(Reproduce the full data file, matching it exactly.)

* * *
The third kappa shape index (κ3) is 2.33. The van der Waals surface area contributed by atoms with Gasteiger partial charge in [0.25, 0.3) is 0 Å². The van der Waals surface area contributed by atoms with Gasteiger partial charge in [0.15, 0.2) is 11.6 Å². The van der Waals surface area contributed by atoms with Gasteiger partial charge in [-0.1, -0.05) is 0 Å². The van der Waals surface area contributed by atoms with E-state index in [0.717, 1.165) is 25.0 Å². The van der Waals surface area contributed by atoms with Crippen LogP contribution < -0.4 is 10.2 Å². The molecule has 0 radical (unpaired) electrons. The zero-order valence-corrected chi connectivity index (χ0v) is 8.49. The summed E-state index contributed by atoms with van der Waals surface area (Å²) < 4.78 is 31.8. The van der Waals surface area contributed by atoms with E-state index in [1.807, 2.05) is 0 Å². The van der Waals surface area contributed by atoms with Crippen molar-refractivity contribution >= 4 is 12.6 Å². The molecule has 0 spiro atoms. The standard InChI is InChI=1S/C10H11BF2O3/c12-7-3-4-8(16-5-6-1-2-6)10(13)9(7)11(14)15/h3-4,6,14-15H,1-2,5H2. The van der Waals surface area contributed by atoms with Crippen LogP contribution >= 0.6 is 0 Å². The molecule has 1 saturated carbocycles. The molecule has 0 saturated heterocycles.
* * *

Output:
The third kappa shape index (κ3) is 2.33. The van der Waals surface area contributed by atoms with Gasteiger partial charge in [0.25, 0.3) is 0 Å². The van der Waals surface area contributed by atoms with Gasteiger partial charge in [0.15, 0.2) is 11.6 Å². The van der Waals surface area contributed by atoms with Gasteiger partial charge in [-0.1, -0.05) is 0 Å². The van der Waals surface area contributed by atoms with E-state index in [0.717, 1.165) is 25.0 Å². The van der Waals surface area contributed by atoms with Crippen LogP contribution < -0.4 is 10.2 Å². The molecule has 0 radical (unpaired) electrons. The zero-order valence-corrected chi connectivity index (χ0v) is 8.49. The summed E-state index contributed by atoms with van der Waals surface area (Å²) < 4.78 is 31.8. The van der Waals surface area contributed by atoms with E-state index in [1.807, 2.05) is 0 Å². The van der Waals surface area contributed by atoms with Crippen molar-refractivity contribution >= 4 is 12.6 Å². The molecule has 0 spiro atoms. The standard InChI is InChI=1S/C10H11BF2O3/c12-7-3-4-8(16-5-6-1-2-6)10(13)9(7)11(14)15/h3-4,6,14-15H,1-2,5H2. The van der Waals surface area contributed by atoms with Crippen LogP contribution >= 0.6 is 0 Å². The molecule has 1 saturated carbocycles. The molecule has 0 saturated heterocycles.